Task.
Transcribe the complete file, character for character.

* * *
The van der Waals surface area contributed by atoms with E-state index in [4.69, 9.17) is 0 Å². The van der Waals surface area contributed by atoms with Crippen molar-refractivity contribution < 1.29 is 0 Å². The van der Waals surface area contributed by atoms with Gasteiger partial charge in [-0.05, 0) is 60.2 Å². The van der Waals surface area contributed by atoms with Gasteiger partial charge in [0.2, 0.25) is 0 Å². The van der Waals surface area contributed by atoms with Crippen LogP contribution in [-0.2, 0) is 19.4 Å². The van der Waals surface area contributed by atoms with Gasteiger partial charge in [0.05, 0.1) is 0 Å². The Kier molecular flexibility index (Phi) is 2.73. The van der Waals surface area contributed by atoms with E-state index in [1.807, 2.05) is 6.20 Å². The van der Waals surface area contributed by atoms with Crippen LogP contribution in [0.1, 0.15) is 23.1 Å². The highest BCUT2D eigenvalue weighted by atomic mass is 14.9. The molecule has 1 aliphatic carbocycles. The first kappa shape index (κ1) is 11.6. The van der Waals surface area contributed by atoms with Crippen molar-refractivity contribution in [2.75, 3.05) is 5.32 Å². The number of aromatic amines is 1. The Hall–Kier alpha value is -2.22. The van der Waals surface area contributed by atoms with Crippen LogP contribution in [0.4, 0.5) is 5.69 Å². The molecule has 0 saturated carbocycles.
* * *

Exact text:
The van der Waals surface area contributed by atoms with E-state index in [4.69, 9.17) is 0 Å². The van der Waals surface area contributed by atoms with Crippen molar-refractivity contribution < 1.29 is 0 Å². The van der Waals surface area contributed by atoms with Gasteiger partial charge in [-0.05, 0) is 60.2 Å². The van der Waals surface area contributed by atoms with Gasteiger partial charge in [0.2, 0.25) is 0 Å². The van der Waals surface area contributed by atoms with Crippen LogP contribution in [-0.2, 0) is 19.4 Å². The van der Waals surface area contributed by atoms with Gasteiger partial charge in [0.05, 0.1) is 0 Å². The Kier molecular flexibility index (Phi) is 2.73. The van der Waals surface area contributed by atoms with E-state index in [1.807, 2.05) is 6.20 Å². The van der Waals surface area contributed by atoms with Crippen LogP contribution in [0.1, 0.15) is 23.1 Å². The highest BCUT2D eigenvalue weighted by atomic mass is 14.9. The molecule has 1 aliphatic carbocycles. The first kappa shape index (κ1) is 11.6. The van der Waals surface area contributed by atoms with Crippen molar-refractivity contribution in [2.75, 3.05) is 5.32 Å². The number of aromatic amines is 1. The Hall–Kier alpha value is -2.22. The van der Waals surface area contributed by atoms with Crippen LogP contribution in [0.4, 0.5) is 5.69 Å². The molecule has 0 saturated carbocycles.